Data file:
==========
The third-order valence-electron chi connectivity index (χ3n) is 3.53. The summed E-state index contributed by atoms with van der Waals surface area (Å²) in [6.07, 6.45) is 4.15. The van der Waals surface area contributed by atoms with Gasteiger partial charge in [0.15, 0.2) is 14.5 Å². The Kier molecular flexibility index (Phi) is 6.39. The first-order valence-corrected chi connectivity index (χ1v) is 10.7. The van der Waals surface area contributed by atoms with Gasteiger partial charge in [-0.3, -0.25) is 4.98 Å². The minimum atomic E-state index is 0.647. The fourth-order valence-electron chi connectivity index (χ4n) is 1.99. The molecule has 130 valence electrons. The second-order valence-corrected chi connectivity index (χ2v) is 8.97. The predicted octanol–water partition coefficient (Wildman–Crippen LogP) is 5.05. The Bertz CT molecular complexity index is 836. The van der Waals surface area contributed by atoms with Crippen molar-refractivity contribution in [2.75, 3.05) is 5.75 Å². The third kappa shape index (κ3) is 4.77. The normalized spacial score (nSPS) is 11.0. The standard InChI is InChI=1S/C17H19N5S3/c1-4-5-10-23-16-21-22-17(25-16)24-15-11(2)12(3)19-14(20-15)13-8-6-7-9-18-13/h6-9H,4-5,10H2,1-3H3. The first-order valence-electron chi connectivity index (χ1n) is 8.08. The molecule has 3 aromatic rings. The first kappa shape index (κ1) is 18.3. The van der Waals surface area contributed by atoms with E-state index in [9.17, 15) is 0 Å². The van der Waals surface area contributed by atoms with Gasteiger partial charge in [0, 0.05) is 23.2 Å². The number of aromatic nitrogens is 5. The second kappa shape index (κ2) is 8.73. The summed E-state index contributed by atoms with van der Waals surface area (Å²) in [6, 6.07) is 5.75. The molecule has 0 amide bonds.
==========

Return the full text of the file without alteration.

The third-order valence-electron chi connectivity index (χ3n) is 3.53. The summed E-state index contributed by atoms with van der Waals surface area (Å²) in [6.07, 6.45) is 4.15. The van der Waals surface area contributed by atoms with Gasteiger partial charge in [0.15, 0.2) is 14.5 Å². The Kier molecular flexibility index (Phi) is 6.39. The first-order valence-corrected chi connectivity index (χ1v) is 10.7. The van der Waals surface area contributed by atoms with Gasteiger partial charge in [-0.3, -0.25) is 4.98 Å². The minimum atomic E-state index is 0.647. The fourth-order valence-electron chi connectivity index (χ4n) is 1.99. The molecule has 130 valence electrons. The second-order valence-corrected chi connectivity index (χ2v) is 8.97. The predicted octanol–water partition coefficient (Wildman–Crippen LogP) is 5.05. The Bertz CT molecular complexity index is 836. The van der Waals surface area contributed by atoms with Crippen molar-refractivity contribution in [2.75, 3.05) is 5.75 Å². The third kappa shape index (κ3) is 4.77. The normalized spacial score (nSPS) is 11.0. The standard InChI is InChI=1S/C17H19N5S3/c1-4-5-10-23-16-21-22-17(25-16)24-15-11(2)12(3)19-14(20-15)13-8-6-7-9-18-13/h6-9H,4-5,10H2,1-3H3. The first-order valence-electron chi connectivity index (χ1n) is 8.08. The molecule has 3 aromatic rings. The first kappa shape index (κ1) is 18.3. The van der Waals surface area contributed by atoms with E-state index in [9.17, 15) is 0 Å². The van der Waals surface area contributed by atoms with Gasteiger partial charge in [0, 0.05) is 23.2 Å². The number of aromatic nitrogens is 5. The second kappa shape index (κ2) is 8.73. The summed E-state index contributed by atoms with van der Waals surface area (Å²) in [6, 6.07) is 5.75. The molecule has 0 amide bonds.